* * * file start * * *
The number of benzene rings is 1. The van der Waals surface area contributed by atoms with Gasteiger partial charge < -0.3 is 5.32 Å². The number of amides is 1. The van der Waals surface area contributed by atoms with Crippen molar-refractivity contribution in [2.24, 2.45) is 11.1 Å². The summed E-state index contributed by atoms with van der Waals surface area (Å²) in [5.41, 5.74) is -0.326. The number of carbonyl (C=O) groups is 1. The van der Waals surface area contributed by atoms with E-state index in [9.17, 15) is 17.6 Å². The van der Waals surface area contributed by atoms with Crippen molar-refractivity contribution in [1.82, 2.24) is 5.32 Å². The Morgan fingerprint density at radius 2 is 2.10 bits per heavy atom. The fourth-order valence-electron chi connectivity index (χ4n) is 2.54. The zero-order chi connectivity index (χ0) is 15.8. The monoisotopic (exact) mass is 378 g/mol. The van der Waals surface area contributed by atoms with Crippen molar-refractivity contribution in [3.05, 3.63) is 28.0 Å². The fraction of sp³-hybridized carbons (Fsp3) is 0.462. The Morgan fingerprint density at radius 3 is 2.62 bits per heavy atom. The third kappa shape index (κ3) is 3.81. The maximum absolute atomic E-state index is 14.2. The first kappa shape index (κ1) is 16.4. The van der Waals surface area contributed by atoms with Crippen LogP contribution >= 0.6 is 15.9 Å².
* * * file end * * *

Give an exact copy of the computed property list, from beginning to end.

The number of benzene rings is 1. The van der Waals surface area contributed by atoms with Gasteiger partial charge < -0.3 is 5.32 Å². The number of amides is 1. The van der Waals surface area contributed by atoms with Crippen molar-refractivity contribution in [2.24, 2.45) is 11.1 Å². The summed E-state index contributed by atoms with van der Waals surface area (Å²) in [5.41, 5.74) is -0.326. The number of carbonyl (C=O) groups is 1. The van der Waals surface area contributed by atoms with E-state index in [9.17, 15) is 17.6 Å². The van der Waals surface area contributed by atoms with Crippen molar-refractivity contribution in [1.82, 2.24) is 5.32 Å². The Morgan fingerprint density at radius 2 is 2.10 bits per heavy atom. The fourth-order valence-electron chi connectivity index (χ4n) is 2.54. The zero-order chi connectivity index (χ0) is 15.8. The monoisotopic (exact) mass is 378 g/mol. The van der Waals surface area contributed by atoms with Crippen molar-refractivity contribution in [3.05, 3.63) is 28.0 Å². The fraction of sp³-hybridized carbons (Fsp3) is 0.462. The Morgan fingerprint density at radius 3 is 2.62 bits per heavy atom. The third kappa shape index (κ3) is 3.81. The maximum absolute atomic E-state index is 14.2. The first kappa shape index (κ1) is 16.4. The van der Waals surface area contributed by atoms with Crippen LogP contribution >= 0.6 is 15.9 Å².